From there, H.P. flew to New York to meet with Atlantic Records, where they performed their infectious single “Computer Love” along with Jodeci’s “My Heart Belongs to You.” It took H.P. only two songs to get a standing ovation from an entire conference room of music execs and A&Rs. After seeing this reaction, Harrell knew that H.P. had something special, and knew he could polish them into the flagship group for his new label Harrell Records, a partnership with Atlantic Records. “We weren’t taking ‘no’ for answer,” said the group ironically at the same time.

 Hamilton Park successfully marries their athleticism and masculinity from their time on the basketball courts with their sense of chivalry, sensitivity, and ability to tap into their emotions. With three of the group members raised by a single mother and the fourth by a mother and father who are Pentecostal pastors, they collectively have an unfaltering affinity of how to properly treat a woman. Subsequently, H.P.’s infatuation with women evolved has into a matured state, compelling them to strive toward touching female’s hearts with their rebellious, untamed love ballads.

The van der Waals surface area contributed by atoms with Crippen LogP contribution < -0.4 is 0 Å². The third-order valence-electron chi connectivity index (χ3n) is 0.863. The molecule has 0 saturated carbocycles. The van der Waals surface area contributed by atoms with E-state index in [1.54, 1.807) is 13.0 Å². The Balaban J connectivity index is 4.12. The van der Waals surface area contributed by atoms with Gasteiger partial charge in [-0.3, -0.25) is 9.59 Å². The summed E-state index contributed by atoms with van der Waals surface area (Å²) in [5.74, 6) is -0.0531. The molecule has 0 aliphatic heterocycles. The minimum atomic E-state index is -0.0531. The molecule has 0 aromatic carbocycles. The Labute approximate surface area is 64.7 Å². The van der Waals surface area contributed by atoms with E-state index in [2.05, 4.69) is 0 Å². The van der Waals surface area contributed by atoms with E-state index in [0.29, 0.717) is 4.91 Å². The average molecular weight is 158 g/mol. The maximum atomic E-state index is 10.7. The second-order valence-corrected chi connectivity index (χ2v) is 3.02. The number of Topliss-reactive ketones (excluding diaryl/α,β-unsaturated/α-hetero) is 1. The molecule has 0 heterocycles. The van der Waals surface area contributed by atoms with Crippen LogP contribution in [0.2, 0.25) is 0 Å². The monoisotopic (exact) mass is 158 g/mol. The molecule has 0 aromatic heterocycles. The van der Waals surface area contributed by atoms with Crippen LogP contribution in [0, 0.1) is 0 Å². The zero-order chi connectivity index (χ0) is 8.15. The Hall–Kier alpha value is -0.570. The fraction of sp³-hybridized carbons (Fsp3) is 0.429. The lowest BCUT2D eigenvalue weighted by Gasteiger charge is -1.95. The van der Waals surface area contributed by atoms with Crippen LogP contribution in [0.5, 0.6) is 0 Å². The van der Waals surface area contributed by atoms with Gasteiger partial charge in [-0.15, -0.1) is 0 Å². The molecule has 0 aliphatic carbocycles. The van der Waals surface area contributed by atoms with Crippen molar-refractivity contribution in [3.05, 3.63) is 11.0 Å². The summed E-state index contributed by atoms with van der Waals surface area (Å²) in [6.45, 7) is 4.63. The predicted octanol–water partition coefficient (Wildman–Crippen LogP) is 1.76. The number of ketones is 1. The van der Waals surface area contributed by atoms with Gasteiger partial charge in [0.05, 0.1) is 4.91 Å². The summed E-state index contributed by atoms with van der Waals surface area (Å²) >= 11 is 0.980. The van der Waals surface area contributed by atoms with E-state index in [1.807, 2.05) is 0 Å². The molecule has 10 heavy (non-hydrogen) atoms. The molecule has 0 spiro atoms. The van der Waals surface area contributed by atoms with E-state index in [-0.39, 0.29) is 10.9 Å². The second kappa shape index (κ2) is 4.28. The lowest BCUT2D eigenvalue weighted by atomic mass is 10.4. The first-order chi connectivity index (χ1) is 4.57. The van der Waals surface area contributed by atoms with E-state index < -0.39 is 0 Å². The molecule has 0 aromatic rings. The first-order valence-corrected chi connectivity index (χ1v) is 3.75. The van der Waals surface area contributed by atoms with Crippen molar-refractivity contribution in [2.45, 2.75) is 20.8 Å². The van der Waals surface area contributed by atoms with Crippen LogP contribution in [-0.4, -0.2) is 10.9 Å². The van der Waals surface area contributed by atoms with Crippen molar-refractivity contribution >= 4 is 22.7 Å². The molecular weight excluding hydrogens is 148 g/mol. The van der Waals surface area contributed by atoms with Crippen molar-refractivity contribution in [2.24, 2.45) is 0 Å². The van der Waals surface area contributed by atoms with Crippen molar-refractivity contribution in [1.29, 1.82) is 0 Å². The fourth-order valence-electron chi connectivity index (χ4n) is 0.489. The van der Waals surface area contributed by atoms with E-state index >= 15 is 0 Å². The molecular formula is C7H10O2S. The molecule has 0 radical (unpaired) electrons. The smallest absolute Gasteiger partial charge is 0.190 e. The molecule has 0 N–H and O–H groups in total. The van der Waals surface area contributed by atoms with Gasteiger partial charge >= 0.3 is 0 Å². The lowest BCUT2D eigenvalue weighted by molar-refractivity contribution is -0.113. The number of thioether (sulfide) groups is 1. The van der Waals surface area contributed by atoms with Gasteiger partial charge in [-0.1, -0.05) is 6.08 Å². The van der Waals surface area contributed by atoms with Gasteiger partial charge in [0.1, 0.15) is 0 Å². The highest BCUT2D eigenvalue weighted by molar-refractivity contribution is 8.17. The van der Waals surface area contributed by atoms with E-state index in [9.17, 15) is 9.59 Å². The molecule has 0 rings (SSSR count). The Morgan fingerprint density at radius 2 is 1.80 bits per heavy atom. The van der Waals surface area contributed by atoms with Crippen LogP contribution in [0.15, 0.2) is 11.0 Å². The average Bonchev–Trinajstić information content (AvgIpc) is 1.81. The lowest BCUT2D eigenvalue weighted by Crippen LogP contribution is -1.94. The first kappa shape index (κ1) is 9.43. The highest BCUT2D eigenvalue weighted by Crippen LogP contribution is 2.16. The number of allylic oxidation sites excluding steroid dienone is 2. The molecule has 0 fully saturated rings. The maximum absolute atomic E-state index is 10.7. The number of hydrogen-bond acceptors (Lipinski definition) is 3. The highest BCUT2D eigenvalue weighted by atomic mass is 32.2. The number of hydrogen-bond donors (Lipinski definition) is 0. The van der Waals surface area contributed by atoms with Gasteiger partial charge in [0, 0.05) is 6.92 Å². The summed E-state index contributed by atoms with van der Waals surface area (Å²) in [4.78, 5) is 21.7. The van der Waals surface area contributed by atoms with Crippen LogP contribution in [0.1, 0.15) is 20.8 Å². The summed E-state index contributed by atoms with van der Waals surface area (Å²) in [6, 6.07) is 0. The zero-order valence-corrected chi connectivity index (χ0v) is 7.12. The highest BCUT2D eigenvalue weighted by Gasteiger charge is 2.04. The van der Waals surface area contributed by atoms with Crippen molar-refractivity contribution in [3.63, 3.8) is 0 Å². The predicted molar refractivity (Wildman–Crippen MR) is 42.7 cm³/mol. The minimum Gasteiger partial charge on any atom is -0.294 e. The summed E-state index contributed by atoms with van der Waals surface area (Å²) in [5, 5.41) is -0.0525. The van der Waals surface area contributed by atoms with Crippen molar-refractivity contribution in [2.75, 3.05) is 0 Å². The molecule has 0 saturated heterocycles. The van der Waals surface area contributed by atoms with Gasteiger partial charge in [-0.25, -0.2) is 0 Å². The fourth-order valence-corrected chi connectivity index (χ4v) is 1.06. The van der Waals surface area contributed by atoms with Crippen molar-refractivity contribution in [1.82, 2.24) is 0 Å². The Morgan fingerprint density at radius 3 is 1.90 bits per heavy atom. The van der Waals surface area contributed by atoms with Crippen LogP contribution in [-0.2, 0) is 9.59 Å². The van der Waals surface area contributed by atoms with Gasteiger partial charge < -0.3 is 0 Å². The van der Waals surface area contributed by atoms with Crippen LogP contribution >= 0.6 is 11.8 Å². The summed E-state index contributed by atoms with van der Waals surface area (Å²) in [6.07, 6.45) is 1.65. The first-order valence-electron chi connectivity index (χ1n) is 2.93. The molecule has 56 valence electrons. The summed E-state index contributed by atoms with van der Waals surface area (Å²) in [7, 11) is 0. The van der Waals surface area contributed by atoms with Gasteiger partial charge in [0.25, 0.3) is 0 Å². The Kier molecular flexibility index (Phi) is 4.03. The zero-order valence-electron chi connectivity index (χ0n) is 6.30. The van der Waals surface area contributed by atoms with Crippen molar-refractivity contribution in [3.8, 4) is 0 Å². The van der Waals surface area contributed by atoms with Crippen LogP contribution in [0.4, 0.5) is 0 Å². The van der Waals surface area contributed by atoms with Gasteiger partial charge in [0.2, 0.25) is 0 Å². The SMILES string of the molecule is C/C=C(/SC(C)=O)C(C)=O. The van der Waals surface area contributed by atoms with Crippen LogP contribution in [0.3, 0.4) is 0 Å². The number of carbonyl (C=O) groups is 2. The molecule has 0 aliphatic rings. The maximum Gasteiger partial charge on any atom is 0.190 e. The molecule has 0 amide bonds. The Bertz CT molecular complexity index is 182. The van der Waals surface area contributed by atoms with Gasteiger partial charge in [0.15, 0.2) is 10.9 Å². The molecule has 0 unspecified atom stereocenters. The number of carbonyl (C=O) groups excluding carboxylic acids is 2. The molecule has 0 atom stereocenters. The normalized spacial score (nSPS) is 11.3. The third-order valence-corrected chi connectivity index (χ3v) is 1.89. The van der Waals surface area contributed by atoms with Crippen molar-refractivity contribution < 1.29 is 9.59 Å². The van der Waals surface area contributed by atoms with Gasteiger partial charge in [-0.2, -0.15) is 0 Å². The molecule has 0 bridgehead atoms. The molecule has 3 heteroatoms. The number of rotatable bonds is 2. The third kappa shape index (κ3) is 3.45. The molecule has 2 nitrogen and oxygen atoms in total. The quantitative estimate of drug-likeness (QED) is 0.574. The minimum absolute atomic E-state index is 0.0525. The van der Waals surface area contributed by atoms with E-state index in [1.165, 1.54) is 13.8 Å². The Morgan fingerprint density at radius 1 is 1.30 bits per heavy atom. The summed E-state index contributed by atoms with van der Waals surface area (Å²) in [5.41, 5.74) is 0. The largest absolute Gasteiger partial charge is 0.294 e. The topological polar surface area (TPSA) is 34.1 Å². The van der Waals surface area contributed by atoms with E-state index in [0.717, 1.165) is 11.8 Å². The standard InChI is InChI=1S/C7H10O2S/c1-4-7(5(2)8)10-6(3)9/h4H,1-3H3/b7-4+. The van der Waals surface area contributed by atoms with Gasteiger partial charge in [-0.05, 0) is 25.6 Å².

H.P. is united through an ineluctable fate. Mr. Marcus Lee and Anthony have been friends for more than 10 years, since they both sang in the youth choir at Paradise Church of God and Christ on the Southside of Atlanta. They later built a close relationship with Chris Voice, who used to sing at choir events while visiting his aunt. When the three saw that they had something special, it was time for the guys to find someone to help manage and develop H.P. further. It was then that an ambitious Anthony approached his uncle, Don “Frame” Howard, who was an A&R for Upfront Entertainment (Devyne Stephens, Akon) and worked with Dallas Austin and Left Eye of TLC and saw firsthand development of many acts that came though Atlanta, such as Another Bad Creation, TLC and Boyz II Men, to fulfill this role. Once Yancey, introduced Royce P to Frame, Hamilton Park had found the missing piece of the puzzle. It wasn’t until all four members sang together that Frame was captivated by each member’s ability to grab the mic as the lead singer, while still remaining a cohesive unit. But the group also has many different complexions within it. Royce P sings with undeniable conviction and passion, engaging listeners with his serious tone that beams from his eyes; Anthony bellows with hope, leading listeners into an optimistic retreat; Mr. Marcus Lee speaks the truth with his soulful array of salacious words; and Chris Voice touches the heart with his silky, inspiring words.